“The use of low levels of visible or near infrared light for reducing pain, inflammation and edema, promoting healing of wounds, deeper tissues and nerves, and preventing cell death and tissue damage has been known for over forty years”
Prof. Michael Hamblin, Harvard-MIT Division of Health Sciences and Technology

“I use laser immediately on acute injuries, it is a very useful adjunct to have at major sporting games, treating acute and chronic injuries alongside manual therapy for pain relief and reduction of inflammation.”
Sarah Cooper BSc (Hons), physiotherapist to the British Olympic Athletic Team.

“I use laser where manipulation is contraindicated and where pain relief is required.”

Julian M. Winer Bsc(Ost) DO

Photobiomodulation Therapy [PBMT] Sydney

At Cartwright Physicaltherapy, our practitioners use the Thor PBMT Pro Laser – the most advanced “low level laser therapy” (LLLT) product available in the market today.Laser Therapy is a light therapy whereby laser or LED lights are passed over the affected area. Laser therapy works by restoring the proper functioning of soft tissue at the cellular level. It increases tissue repair, and reduces pain and inflammation. It is non-invasive, only needing skin contact to function. It targets the affected cells as they more readily absorb the rays transmitted by the laser. Once these photons are inside the affected cell it stimulates repair by creating a biological movement directed at the function of the mitochondria (powerhouse of the cell). While it has a long-term effect on the cells at a biological level, it has a short-term pain reducing function. The laser disturbs the pain-receptors in the area giving an analgesic effect. Laser therapy can be used on soft tissue, tendons, joints, and superficial wounds.

How many treatments are required?
– For acute injuries or recently painful areas – 1 to 5 treatments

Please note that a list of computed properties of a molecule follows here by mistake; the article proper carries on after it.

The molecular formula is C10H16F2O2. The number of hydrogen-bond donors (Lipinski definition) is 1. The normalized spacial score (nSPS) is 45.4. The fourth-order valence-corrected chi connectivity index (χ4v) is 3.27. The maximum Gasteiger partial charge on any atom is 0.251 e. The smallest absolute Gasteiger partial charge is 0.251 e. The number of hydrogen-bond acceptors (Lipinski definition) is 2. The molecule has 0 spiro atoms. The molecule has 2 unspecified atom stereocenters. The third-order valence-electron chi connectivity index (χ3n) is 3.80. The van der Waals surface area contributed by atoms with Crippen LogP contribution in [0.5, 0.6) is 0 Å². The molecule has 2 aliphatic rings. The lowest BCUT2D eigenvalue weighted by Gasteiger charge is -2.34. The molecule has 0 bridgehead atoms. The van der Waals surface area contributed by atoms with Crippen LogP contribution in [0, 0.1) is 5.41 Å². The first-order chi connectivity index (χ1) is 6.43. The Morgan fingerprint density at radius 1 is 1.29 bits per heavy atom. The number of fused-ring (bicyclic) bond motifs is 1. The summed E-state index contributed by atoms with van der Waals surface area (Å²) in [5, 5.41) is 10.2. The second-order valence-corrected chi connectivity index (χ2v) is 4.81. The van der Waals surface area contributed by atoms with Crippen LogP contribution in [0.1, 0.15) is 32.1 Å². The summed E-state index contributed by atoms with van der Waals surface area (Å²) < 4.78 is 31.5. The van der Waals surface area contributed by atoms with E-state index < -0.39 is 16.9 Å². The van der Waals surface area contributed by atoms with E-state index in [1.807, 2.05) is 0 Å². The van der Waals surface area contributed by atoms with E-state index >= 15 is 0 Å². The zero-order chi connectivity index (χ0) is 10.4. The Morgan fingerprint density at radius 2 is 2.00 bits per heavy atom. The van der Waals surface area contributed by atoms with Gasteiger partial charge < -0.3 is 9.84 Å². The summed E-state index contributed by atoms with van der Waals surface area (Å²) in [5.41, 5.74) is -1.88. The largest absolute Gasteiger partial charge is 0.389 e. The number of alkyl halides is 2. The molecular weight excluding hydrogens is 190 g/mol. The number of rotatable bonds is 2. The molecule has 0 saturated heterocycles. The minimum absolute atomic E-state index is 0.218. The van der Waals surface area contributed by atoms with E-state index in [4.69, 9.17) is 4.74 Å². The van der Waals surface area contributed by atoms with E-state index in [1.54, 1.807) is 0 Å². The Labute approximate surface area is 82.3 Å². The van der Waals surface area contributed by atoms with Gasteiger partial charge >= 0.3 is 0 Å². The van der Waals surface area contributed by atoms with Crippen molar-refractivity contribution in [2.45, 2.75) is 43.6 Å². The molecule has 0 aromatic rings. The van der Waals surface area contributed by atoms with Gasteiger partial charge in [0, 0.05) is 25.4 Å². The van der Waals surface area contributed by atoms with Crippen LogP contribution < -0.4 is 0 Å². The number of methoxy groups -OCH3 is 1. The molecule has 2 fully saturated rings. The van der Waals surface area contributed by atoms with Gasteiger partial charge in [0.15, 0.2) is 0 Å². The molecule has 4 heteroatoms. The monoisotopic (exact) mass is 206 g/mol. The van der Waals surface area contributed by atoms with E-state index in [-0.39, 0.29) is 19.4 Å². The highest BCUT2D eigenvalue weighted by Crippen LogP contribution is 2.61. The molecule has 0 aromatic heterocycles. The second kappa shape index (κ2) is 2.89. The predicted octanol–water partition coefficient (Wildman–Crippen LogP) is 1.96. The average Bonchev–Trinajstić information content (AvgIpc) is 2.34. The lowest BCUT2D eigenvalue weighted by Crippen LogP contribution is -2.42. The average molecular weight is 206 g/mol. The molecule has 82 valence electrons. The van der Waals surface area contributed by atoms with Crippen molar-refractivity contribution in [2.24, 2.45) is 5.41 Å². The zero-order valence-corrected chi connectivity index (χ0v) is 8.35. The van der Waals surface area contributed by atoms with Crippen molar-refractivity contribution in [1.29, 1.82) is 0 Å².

– Chronic injuries – 5 to 20 treatments
– NOTE: the area being treated dictates the number of treatments because certain tissues respond more quickly than others. A larger area such as your back is likely to take longer than a smaller area, such as your forearm.

When should I seek treatment?
– With acute injuries and painful conditions, same day treatment is ideal otherwise as soon as possible to the date of injury or onset of pain.

How often should I be treated?
– For acute injuries and pain conditions, treatment administered on 3 consecutive days is ideal followed by 2-3 times per week.
– For chronic injuries, depending on severity, 2 to 3 times per week is sufficient.

How does LLLT benefit me?
– Initiates the body’s natural healing response to restore tissue at a faster rate
– No side effects
– Reduces inflammation quickly
– Provides an analgesic effect (pain relief) quickly, whilst concurrently working to reduce pain permanently.

Will I be able to feel anything during treatment?
– Most of the time, patients will not feel anything while undergoing treatment. If the patients experience anything, it will be a very light tingling or heat sensation. Patients have also reported feeling sleepy following treatment.

When can LLLT not be used?
– The use of LLLT is not recommended on areas where known cancer sites exist.
– It is also not recommended for pregnant women over the developing fetus.
– Patients should never look directly into laser, protective eyewear is supplied during treatment.

WARNING!! Laser therapy must be used with caution with patients who:
– Have had an organ transplant
– Have photosensitivity
– Have photosensitive epilepsy
– Possible mild adverse reaction for patients with tattoos or very dark skin